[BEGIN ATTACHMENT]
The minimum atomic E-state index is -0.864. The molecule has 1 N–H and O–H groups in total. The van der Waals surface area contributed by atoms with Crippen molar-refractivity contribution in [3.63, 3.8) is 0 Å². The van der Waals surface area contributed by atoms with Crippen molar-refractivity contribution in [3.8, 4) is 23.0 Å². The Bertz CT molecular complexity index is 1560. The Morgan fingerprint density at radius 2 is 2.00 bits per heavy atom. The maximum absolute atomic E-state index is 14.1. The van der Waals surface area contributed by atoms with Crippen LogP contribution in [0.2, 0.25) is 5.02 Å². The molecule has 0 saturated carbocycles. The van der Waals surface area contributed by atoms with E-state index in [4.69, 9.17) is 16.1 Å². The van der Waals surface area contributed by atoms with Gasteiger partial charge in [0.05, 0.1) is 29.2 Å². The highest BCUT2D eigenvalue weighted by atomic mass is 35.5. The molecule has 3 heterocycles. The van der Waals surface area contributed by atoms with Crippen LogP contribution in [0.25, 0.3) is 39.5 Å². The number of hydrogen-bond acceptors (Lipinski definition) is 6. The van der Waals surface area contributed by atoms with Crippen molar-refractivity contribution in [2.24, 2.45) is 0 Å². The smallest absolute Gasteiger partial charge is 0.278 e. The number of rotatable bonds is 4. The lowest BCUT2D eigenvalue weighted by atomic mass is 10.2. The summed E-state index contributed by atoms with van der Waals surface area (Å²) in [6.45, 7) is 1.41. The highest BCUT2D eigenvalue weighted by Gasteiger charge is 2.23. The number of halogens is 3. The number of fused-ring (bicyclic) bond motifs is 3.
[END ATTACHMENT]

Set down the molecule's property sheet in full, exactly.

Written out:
The minimum atomic E-state index is -0.864. The molecule has 1 N–H and O–H groups in total. The van der Waals surface area contributed by atoms with Crippen molar-refractivity contribution in [3.63, 3.8) is 0 Å². The van der Waals surface area contributed by atoms with Crippen molar-refractivity contribution in [3.8, 4) is 23.0 Å². The Bertz CT molecular complexity index is 1560. The Morgan fingerprint density at radius 2 is 2.00 bits per heavy atom. The maximum absolute atomic E-state index is 14.1. The van der Waals surface area contributed by atoms with Crippen LogP contribution in [0.2, 0.25) is 5.02 Å². The molecule has 0 saturated carbocycles. The van der Waals surface area contributed by atoms with E-state index in [4.69, 9.17) is 16.1 Å². The van der Waals surface area contributed by atoms with Gasteiger partial charge in [0.05, 0.1) is 29.2 Å². The highest BCUT2D eigenvalue weighted by atomic mass is 35.5. The molecule has 3 heterocycles. The van der Waals surface area contributed by atoms with Crippen LogP contribution in [0.25, 0.3) is 39.5 Å². The number of hydrogen-bond acceptors (Lipinski definition) is 6. The van der Waals surface area contributed by atoms with Crippen molar-refractivity contribution in [2.24, 2.45) is 0 Å². The smallest absolute Gasteiger partial charge is 0.278 e. The number of rotatable bonds is 4. The lowest BCUT2D eigenvalue weighted by atomic mass is 10.2. The summed E-state index contributed by atoms with van der Waals surface area (Å²) in [6.45, 7) is 1.41. The highest BCUT2D eigenvalue weighted by Gasteiger charge is 2.23. The number of halogens is 3. The number of fused-ring (bicyclic) bond motifs is 3.